Leptospirosis in dogs
- Leptospirosis is a disease caused by bacteria that damage vital organs such as the liver and kidneys.
- Leptospirosis is very serious disease, that is sadly, often fatal.
- Leptospirosis is spread by infected dogs, mice, rats and cows but can also be caught from infected water.
- Your dog is at higher risk of catching leptospirosis if they live on a farm, regularly kill rodents, or spend a lot of time swimming.
- Leptospirosis can infect humans and is commonly known as Weil’s disease.
- Protect your dog by vaccinating them against leptospirosis.
What is Leptospirosis?
Leptospirosis (often shortened to lepto), is a bacterial disease that causes serious illness by damaging vital organs such as the liver and kidneys. Leptospirosis bacteria can spread in urine, and can enter the body through the mouth, nose or wounds.
Dogs can catch leptospirosis from:
- Another infected dog
- Sniffing/licking the ground where an infected dog has urinated
- Urine from an infected cow, pig or rodent (i.e. if they spend a lot of time on farms)
- Infected wet ground or fresh water (rivers / lakes) - lepto can live in wet ground and freshwater for several months.
There are a few different types of leptospirosis bacteria and each one is slightly different.
Fortunately, we can vaccinate against the types of lepto bacteria commonly found in the UK.
Can humans get lepto from dogs?
Leptospirosis can pass to humans cause serious illness. Lepto in people is also known as Weil’s disease. If you have concerns that you or someone you know may have leptospirosis, it is best to contact your doctor or the NHS for advice.
When to contact your vet
Contact your vet if you see any symptoms of lepto in your dog, especially if they aren’t up to date with their vaccinations. Your dog is at higher risk of catching lepto if they regularly kill rodents, live on a farm or spend a lot of time in water.
You know your dog best, if they don’t have the symptoms listed above but you are still concerned, always contact your vet.
If your dog has a mild case of lepto, your vet may be able to use antibiotics, a fluid drip and other medicines to help fight the disease. Sadly, if your dog becomes seriously ill with leptospirosis, you may need to consider putting them to sleep to stop them suffering.
Dogs with lepto must be treated in isolation to prevent them spreading it to other pets or hospital staff. Even after they’ve recovered, dogs with lepto can keep spreading the bacteria in their urine and remain a risk to other pets and people for some time.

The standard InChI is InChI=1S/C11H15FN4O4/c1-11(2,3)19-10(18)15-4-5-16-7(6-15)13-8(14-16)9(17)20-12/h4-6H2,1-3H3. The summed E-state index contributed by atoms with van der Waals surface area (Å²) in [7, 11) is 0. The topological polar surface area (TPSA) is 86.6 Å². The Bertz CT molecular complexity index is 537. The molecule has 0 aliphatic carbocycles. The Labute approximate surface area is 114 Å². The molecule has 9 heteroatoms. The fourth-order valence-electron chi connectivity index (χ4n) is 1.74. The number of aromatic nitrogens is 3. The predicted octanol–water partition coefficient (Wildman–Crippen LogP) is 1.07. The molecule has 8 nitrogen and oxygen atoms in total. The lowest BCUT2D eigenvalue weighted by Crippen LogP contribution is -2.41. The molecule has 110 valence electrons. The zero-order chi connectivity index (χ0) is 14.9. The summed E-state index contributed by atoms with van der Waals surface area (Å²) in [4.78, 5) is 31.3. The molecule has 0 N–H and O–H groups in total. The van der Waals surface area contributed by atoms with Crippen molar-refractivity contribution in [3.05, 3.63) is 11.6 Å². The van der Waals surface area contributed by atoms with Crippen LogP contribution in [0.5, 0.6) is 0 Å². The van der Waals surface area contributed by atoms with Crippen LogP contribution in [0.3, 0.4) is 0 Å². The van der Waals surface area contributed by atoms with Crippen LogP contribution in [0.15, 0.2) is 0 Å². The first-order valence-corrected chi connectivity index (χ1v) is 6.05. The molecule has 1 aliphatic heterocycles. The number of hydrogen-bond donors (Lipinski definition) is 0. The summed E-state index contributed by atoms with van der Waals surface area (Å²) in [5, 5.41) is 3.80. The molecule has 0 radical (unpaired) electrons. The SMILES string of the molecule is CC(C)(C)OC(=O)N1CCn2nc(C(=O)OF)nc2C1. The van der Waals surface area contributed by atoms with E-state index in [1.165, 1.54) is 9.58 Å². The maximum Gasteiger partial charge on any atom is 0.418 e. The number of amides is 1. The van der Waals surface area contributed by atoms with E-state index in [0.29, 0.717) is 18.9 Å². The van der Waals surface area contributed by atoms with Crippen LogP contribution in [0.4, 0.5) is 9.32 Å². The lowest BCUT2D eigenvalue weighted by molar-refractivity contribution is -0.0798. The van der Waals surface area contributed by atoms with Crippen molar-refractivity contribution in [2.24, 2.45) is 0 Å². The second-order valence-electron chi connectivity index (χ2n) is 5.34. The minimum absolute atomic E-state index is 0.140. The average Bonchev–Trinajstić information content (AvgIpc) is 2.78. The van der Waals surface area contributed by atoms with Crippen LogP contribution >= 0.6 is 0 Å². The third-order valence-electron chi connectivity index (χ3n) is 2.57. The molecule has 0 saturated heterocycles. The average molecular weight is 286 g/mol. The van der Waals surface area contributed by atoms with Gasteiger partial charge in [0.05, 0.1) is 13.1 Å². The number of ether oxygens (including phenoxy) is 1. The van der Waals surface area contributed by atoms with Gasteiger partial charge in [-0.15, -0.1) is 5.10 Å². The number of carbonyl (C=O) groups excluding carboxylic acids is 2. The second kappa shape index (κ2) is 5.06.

Leptospirosis is a very serious disease. Some dogs with mild symptoms, recover if they get veterinary help quickly, but dogs with more severe symptoms often die during the early stages of the disease or become so poorly that they need to be put to sleep (even with veterinary treatment).
Fortunately, we can vaccinate against leptospirosis. There are a few different types of leptospirosis bacteria, so there are there are several different lepto vaccinations available. Speak to your vet about which lepto vaccination will give your dog the best protection. Vaccinate your dog against leptospirosis every year.
Taking an unvaccinated puppy outside
An unvaccinated puppy, or a puppy that has only had their first injection has no protection against leptospirosis or the other diseases we vaccinate against. Your puppy will be safe to go out for a walk and meet other dogs 1-2 weeks after they complete their first vaccination course. Until then:
- Home and garden. Your puppy is safe to go into your garden as long as no unvaccinated dogs have visited recently.
- Public places. You can take your puppy out into public but make sure you carry them and don’t put them on the ground.
- Farms and fresh water. It’s especially important to avoid farms and fresh water until your puppy is fully protected from leptospirosis.
- Puppy classes. As long as your puppy is healthy, it’s okay to enrol them in a puppy class. The benefits far outweigh the very small risk of catching distemper from another puppy.
Treatment for a dog with leptospirosis is likely to be expensive and unexpected. It’s important to speak openly to your vet about your finances, the cost of treatment, as well as what you think is best for your dog.
Consider insuring your dog as soon as you get them, before any signs of illness start. This will ensure you have all the support you need to care for them. Remember, you can prevent illness such as distemper by keep your dog up to date with their vaccinations.
Published: April 2020
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Written by vets and vet nurses. This advice is for UK pets only.
Illustrations by Samantha Elmhurst